High Frequency Trading: Do machines make fewer mistakes than humans?

High frequency trading (HFT) has been cited as the cause for increased volatility and systemic risk. However, HFT firms counter that it has brought down the cost of trading for retail and institutional investors
 
High frequency trading (HFT), or trading by machines based on complex algorithms, has increased exponentially over the past few years. According to a recent analysis only 16% of the buying and 13% of the selling on US exchanges is actually done by people. Ten years ago it was 35% and 25%, respectively. High frequency trading used to occur in milliseconds (it takes you 300-400 of these to blink), but the new hardware has increased that to microseconds, or millionths of a second. These trades are not only fast, they are also short. The holding period for a particular position if there is one is for only a few moments. This type of trading is supposed to be good for the markets. Academic research shows that since HFT has been introduced, there has been increased liquidity as measured by shrinking bid-ask spreads. So this wonderful technology really works. Except when it doesn’t.

Last year Knight Capital, the largest independent wholesale market maker in the US, was showered with awards for its pre-eminence in high-speed trading systems. This all changed in a mere 45 minutes. The company had developed a new piece of software. But it didn’t work. It sent out numerous orders for stocks and then buying them almost instantaneously, guaranteeing a loss based on the difference in price. The machine went on a buying spree that no trophy wife could even imagine. It purchased $7 billion worth of securities, an amount way beyond the limits allowed by the regulators. When the mistake was discovered, Knight’s traders stepped in and started selling. By the end of the day they were able to reduce the total to a mere $4.6 billion, but it was still too much. Fortunately for the firm, it had a saviour. Goldman Sachs kindly stepped in and bought the remaining shares for a discount of 5% to market value. Between the losses from the sales and the discount to Goldman, Knight had lost a total of $440 million. The only thing that enabled Knight to open the next day was a rescue package from six financial firms in exchange for securities that can be converted into 73% of the firm.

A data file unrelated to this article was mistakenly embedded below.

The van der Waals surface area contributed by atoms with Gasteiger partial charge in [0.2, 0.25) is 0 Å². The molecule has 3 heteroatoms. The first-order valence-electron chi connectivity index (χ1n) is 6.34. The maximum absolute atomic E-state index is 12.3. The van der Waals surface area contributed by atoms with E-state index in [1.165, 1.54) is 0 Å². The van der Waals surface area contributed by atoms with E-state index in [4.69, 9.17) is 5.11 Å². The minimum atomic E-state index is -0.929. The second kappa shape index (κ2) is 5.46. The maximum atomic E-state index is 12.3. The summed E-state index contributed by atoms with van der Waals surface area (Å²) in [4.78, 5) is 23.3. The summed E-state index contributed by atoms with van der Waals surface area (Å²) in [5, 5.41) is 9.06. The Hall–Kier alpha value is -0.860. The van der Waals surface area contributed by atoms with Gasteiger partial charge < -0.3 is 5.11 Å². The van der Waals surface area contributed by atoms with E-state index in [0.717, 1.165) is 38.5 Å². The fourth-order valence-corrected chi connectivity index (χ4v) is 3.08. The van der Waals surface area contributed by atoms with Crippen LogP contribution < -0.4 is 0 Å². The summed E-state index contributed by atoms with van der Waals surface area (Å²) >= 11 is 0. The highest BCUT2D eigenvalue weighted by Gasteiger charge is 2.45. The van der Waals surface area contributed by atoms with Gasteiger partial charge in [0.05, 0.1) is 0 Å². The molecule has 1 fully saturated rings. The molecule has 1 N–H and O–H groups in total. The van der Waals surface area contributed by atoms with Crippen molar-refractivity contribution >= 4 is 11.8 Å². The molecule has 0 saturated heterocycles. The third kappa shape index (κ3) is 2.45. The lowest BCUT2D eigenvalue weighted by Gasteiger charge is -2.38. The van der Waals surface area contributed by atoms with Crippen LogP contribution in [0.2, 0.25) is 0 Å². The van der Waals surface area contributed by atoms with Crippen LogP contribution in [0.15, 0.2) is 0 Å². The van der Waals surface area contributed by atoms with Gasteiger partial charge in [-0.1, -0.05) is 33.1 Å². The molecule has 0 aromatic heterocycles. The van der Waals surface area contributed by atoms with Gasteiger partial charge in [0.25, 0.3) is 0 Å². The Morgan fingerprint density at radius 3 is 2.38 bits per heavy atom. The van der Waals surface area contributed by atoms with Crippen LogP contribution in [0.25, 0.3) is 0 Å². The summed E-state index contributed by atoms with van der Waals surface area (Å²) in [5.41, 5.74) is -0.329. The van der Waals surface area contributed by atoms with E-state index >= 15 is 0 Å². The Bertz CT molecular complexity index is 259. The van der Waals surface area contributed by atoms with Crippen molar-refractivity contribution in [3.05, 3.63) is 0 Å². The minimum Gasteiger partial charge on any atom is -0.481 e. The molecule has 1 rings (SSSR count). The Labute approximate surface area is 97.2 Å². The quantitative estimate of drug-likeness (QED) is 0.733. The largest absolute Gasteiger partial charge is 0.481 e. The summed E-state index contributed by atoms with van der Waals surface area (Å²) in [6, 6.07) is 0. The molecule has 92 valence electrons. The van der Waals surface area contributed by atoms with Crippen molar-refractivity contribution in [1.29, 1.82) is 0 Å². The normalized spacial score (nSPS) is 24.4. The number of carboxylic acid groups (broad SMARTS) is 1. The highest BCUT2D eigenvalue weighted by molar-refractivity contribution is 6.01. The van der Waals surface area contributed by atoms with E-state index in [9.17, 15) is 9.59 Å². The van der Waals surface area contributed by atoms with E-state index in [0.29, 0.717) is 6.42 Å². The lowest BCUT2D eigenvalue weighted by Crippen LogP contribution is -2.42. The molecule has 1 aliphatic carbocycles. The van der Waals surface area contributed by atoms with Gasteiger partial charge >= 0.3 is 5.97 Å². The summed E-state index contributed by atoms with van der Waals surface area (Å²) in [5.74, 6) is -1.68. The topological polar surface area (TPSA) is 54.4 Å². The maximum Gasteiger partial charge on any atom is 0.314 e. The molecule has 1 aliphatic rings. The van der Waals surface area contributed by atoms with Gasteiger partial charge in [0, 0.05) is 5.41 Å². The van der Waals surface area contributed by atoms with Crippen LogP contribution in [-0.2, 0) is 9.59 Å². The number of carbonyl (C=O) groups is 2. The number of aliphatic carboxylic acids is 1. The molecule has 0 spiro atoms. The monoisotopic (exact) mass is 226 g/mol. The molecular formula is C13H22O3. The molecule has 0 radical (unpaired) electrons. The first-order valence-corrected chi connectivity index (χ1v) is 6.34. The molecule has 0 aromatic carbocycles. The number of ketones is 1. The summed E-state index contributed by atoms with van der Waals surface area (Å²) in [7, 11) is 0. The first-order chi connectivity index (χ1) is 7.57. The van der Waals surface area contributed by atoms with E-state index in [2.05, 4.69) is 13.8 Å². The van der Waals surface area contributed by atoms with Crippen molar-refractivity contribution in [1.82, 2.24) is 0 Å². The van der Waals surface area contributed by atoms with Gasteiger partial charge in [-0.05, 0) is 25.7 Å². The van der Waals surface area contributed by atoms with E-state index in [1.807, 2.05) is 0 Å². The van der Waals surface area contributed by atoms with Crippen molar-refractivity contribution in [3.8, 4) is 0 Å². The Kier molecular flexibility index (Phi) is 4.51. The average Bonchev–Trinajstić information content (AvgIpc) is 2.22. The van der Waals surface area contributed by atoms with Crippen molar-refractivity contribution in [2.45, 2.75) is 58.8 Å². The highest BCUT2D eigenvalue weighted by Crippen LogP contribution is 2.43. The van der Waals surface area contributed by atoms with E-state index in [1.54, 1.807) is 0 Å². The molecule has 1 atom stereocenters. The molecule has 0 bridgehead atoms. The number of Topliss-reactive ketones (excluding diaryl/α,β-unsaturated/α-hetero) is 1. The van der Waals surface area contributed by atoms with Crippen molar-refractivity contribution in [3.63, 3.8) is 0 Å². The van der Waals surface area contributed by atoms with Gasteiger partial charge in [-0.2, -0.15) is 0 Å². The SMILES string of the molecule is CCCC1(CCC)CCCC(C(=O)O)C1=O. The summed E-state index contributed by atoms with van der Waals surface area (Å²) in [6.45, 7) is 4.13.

The story of Knight Capital would be bad enough except that it might have had greater repercussions. Knight Capital executes trades for some very large retail trading firms including Etrade, Fidelity, Scottrade, TD Ameritrade, and Vanguard. They use Knight Capital because it is cheaper than sending the trade directly to the New York Stock Exchange. A panic among retail investors could have been disastrous. It would demolish any remaining trust Americans have in their markets.

The other problem with the so called ‘Knightmare’ is that it is not a unique event. Most investors remember the Flash Crash on 6 May 2010 when the American equity markets dropped 10% in a few minutes. Technical glitches put a damper on the much-hyped debut of Facebook and dropped the shares of exchange operator BATS Global Markets to a fraction of the offering price within seconds of its IPO. According to one technology expert miniature flash crashes happen all the time.